Mathematical models show one dose of Shanchol may be sufficient during epidemics

Shanchol, the cholera vaccine used in endemic countries, is given in two doses 6 weeks apart. But some patients may simply not return for a second dose. If the second dose is delayed by more than 6 weeks, the WHO says, the whole regimen has to be restarted. According to a researcher at the Johns Hopkins Bloomberg School of Public Health, a single dose of Shanchol may provide sufficient protection in an epidemic. Andrew Azman used mathematical models to determine "minimum relative single-dose efficacy," the point at which a single-dose cholera vaccine campaign could be equally or more effective than a two-dose campaign in hypothetical epidemics. His models were based on outbreaks in Guinea, Zimbabwe and Haiti. And while Azman and his colleagues found evidence that a single dose of Shantha's Shanchol might be sufficient, "substantial uncertainty about one-dose efficacy remains" and field studies in areas with periodic cholera outbreaks are a priority, the team wrote. More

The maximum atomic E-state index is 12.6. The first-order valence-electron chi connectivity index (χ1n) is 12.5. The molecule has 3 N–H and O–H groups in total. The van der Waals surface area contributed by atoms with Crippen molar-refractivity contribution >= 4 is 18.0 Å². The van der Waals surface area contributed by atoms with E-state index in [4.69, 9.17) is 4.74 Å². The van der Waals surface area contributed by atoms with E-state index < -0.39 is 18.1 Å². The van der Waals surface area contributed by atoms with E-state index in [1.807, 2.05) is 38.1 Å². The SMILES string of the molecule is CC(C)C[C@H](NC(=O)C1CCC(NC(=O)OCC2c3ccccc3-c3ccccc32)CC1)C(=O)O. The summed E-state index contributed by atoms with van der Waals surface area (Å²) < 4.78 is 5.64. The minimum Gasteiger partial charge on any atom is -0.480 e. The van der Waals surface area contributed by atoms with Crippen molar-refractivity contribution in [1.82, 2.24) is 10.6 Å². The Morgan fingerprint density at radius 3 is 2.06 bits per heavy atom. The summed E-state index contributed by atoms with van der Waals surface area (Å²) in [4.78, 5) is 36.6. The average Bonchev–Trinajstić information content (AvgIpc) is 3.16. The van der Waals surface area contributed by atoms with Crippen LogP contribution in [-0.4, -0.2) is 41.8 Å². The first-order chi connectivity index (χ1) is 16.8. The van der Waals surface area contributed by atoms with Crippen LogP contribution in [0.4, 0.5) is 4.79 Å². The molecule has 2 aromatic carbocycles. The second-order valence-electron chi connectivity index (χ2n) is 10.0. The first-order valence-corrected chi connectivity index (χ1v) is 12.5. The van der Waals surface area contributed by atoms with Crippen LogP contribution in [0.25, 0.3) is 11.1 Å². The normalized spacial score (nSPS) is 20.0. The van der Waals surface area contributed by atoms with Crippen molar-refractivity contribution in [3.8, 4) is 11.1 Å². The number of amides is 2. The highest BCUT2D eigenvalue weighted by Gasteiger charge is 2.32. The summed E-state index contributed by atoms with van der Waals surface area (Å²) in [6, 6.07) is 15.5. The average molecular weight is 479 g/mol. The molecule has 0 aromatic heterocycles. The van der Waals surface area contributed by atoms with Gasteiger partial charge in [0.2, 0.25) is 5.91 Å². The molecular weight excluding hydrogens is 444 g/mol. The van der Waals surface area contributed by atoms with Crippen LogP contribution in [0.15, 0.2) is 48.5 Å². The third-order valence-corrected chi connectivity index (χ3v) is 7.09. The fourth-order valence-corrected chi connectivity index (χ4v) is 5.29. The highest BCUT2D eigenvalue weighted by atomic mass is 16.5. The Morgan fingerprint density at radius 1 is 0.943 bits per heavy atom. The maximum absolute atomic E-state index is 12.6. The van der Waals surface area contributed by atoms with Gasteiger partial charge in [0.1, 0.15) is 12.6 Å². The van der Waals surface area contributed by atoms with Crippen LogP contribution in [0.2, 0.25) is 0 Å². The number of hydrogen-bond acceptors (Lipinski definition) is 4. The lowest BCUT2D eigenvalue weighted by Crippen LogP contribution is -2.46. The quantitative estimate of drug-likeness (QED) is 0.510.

Suggested Articles

Novavax has inked a $60 million contract with the U.S. Department of Defense to help fund U.S.-based manufacturing of its COVID-19 vaccine candidate.

Since the Warp Speed selections went public, experts have been wondering why some drugmakers were left off.

A few years ago, one of our Fierce editors met a Big Pharma R&D chief for the first time. “You’re the ones with the scary name,” he joked.